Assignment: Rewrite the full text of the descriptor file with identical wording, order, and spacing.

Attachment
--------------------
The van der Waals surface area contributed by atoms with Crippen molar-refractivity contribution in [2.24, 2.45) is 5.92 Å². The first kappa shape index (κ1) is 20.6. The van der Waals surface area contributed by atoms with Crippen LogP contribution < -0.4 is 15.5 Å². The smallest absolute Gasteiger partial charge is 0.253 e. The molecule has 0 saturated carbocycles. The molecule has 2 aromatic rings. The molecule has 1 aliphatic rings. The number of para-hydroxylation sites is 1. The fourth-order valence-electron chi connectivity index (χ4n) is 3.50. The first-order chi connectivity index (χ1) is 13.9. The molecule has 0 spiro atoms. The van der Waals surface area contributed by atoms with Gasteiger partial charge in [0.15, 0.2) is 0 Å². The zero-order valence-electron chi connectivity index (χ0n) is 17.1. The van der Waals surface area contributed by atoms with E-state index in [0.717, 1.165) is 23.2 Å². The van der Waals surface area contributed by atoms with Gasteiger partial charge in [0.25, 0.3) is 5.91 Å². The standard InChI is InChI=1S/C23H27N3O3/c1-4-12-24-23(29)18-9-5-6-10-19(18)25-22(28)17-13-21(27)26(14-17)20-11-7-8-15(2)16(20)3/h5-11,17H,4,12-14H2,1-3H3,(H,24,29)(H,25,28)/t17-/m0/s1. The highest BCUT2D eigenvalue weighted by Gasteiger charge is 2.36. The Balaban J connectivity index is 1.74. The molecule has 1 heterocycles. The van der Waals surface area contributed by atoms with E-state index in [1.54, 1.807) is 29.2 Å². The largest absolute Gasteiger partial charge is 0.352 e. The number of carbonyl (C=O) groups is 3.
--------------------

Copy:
The van der Waals surface area contributed by atoms with Crippen molar-refractivity contribution in [2.24, 2.45) is 5.92 Å². The first kappa shape index (κ1) is 20.6. The van der Waals surface area contributed by atoms with Crippen LogP contribution < -0.4 is 15.5 Å². The smallest absolute Gasteiger partial charge is 0.253 e. The molecule has 0 saturated carbocycles. The molecule has 2 aromatic rings. The molecule has 1 aliphatic rings. The number of para-hydroxylation sites is 1. The fourth-order valence-electron chi connectivity index (χ4n) is 3.50. The first-order chi connectivity index (χ1) is 13.9. The molecule has 0 spiro atoms. The van der Waals surface area contributed by atoms with Gasteiger partial charge in [0.15, 0.2) is 0 Å². The zero-order valence-electron chi connectivity index (χ0n) is 17.1. The van der Waals surface area contributed by atoms with E-state index in [0.717, 1.165) is 23.2 Å². The van der Waals surface area contributed by atoms with Gasteiger partial charge in [0.25, 0.3) is 5.91 Å². The standard InChI is InChI=1S/C23H27N3O3/c1-4-12-24-23(29)18-9-5-6-10-19(18)25-22(28)17-13-21(27)26(14-17)20-11-7-8-15(2)16(20)3/h5-11,17H,4,12-14H2,1-3H3,(H,24,29)(H,25,28)/t17-/m0/s1. The highest BCUT2D eigenvalue weighted by Gasteiger charge is 2.36. The Balaban J connectivity index is 1.74. The molecule has 1 heterocycles. The van der Waals surface area contributed by atoms with E-state index in [1.54, 1.807) is 29.2 Å². The largest absolute Gasteiger partial charge is 0.352 e. The number of carbonyl (C=O) groups is 3.